Social networking company Twitter has said it plans to raise $1bn (£619m) in its stock market debut in documents filed with US regulators.
In the filing, revealed on Thursday, the seven-year-old company said that it now has 218 million monthly users and that 500 million tweets are sent a day.
It made a loss of $69m in the first six months of 2013, on revenues of $254m.
It will be the largest Silicon Valley stock offering since Facebook’s listing in 2012.
Analysts said that the offering was likely to get a good response.
“Social media is red hot,” said Internet analyst Lou Kerner. “Twitter is front and centre benefiting from market enthusiasm for all things social, and remarkably strong metrics.”
The filing also revealed Twitter’s finances for the first time.
It looks like Twitter is looking at how to enrich the experience and it understands that to build a successful service, they have to create something people like and want to come back to and spend time on”
Zachary Reiss-Davis Analyst
While the company has never made a profit, its revenue has grown from just $28m in 2010 to $317m by the end of 2012.
Around 85% of Twitter’s revenue last year came from ad sales; the rest was from licensing its data.
The company takes in a significant portion of its ad revenue from mobile devices, an important metric often tracked by analysts.
As of 2013, over 65% of the company’s advertising revenue was generated from mobile devices. More than 75% of Twitter users accessed the site from their mobile phone during that same time period.
Some analysts said that the decision by the firm to raise capital indicated that it was keen on improving the way people enjoy content on its platform and how advertisers connect with its users.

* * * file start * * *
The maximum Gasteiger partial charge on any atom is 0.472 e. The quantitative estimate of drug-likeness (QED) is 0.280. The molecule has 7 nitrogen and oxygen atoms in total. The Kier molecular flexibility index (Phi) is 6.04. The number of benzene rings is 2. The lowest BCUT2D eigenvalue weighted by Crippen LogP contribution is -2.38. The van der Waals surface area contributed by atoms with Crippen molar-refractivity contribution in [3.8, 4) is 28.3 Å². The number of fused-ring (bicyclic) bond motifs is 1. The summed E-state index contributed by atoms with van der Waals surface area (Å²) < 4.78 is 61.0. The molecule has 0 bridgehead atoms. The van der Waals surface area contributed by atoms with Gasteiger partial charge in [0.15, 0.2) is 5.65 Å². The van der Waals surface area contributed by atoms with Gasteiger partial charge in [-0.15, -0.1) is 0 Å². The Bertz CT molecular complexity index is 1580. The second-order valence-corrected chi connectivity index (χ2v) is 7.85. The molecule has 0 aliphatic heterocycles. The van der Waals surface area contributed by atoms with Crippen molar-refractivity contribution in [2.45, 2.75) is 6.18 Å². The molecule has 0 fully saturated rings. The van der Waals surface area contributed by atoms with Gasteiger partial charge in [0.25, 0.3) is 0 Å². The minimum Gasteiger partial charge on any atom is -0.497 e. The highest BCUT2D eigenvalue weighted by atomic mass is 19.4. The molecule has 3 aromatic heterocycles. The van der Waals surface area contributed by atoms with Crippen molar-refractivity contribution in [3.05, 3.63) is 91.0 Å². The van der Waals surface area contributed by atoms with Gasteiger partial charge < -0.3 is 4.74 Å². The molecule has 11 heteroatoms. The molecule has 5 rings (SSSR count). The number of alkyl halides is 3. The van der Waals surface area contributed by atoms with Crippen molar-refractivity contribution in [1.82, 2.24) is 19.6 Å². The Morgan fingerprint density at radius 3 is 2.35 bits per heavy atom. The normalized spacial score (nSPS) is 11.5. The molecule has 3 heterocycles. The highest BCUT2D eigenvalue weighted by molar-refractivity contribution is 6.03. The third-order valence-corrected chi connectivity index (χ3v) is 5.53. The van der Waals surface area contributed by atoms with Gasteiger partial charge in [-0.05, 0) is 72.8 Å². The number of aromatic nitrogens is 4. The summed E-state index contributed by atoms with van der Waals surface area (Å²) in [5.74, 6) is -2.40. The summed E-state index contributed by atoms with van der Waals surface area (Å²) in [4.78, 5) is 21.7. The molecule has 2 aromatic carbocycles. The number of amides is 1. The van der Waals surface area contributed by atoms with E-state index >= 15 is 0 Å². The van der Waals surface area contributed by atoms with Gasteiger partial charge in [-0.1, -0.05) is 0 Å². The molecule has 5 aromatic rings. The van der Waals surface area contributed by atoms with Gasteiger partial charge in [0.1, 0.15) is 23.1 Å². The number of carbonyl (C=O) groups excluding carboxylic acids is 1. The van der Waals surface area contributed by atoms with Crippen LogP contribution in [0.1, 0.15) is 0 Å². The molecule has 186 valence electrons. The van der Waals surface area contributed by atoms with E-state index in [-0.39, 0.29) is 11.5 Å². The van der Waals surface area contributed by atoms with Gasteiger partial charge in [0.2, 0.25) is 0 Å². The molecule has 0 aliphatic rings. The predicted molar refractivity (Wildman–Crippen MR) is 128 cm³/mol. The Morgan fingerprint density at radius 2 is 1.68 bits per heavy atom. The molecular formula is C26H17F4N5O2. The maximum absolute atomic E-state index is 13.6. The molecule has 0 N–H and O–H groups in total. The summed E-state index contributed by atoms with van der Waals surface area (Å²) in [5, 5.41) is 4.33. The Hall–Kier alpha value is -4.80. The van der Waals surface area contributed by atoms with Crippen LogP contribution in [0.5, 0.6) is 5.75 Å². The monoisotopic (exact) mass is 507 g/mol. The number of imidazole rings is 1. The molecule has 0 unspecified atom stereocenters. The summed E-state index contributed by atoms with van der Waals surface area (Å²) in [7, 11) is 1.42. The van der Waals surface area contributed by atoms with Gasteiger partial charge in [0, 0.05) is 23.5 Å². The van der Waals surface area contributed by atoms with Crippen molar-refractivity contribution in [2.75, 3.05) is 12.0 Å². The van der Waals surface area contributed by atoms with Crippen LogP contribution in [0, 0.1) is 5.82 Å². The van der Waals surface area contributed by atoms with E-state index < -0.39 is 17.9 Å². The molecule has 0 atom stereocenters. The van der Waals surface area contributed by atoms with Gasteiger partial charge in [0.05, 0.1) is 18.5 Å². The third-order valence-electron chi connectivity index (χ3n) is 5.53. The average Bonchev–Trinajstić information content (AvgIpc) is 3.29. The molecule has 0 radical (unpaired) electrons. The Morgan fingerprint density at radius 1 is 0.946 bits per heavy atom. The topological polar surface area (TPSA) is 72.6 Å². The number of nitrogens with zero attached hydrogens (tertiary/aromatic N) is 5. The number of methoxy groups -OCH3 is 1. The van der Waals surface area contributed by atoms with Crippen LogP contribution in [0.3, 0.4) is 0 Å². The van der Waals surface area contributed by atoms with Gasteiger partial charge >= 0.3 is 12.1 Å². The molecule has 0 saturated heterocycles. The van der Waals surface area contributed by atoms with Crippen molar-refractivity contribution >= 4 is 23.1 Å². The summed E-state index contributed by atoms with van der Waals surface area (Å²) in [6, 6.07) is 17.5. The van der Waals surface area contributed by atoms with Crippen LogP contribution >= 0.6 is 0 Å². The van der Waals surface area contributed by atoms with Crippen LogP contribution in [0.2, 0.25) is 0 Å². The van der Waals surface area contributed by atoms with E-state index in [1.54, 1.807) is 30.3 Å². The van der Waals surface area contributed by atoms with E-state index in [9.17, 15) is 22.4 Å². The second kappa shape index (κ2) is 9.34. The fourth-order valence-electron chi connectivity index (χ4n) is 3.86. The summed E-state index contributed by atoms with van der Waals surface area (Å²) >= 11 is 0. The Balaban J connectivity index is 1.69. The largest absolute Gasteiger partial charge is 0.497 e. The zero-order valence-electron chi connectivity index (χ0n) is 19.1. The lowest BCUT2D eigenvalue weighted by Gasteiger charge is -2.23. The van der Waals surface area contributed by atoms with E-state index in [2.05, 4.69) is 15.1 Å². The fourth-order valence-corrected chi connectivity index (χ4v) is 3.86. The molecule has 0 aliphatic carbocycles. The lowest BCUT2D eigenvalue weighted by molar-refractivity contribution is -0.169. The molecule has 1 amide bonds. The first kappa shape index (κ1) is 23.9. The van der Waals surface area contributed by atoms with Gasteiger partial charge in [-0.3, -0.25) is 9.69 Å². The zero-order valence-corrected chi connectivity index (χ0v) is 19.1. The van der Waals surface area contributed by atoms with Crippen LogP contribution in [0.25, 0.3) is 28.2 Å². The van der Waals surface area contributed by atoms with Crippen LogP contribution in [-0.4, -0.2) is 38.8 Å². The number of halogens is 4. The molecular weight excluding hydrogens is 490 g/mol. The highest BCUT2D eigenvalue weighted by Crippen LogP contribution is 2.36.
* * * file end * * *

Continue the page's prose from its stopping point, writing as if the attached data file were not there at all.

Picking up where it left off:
“Users should be happy about this,” said Zachary Reiss-Davis, an analyst with Forrester.
“It looks like Twitter is looking at how to enrich the experience and it understands that to build a successful service, they have to create something people like and want to come back to and spend time on.”
Peter Esho from Sydney-based Invast Financial Services, added that Twitter’s ease to use had seen it increase its user base, making it an attractive option for advertisers.
“I think what Twitter has working in its favour is that it’s very easy to use: it doesn’t eat up too much bandwidth for the average user in places where broadband penetration is low,” he said.
The filing also revealed that two of the company’s co-founders, Evan Williams and Jack Dorsey, own significant stakes in Twitter, and could stand to take in significant sums from the company’s stock market listing.
Mr Williams owns 12% of shares in the company, while Mr Dorsey owns 4.9%.
Benchmark Capital’s Peter Fenton, an early investor in the company, is the second-biggest shareholder, with 6.7% of shares. Adapted from bbc.co.uk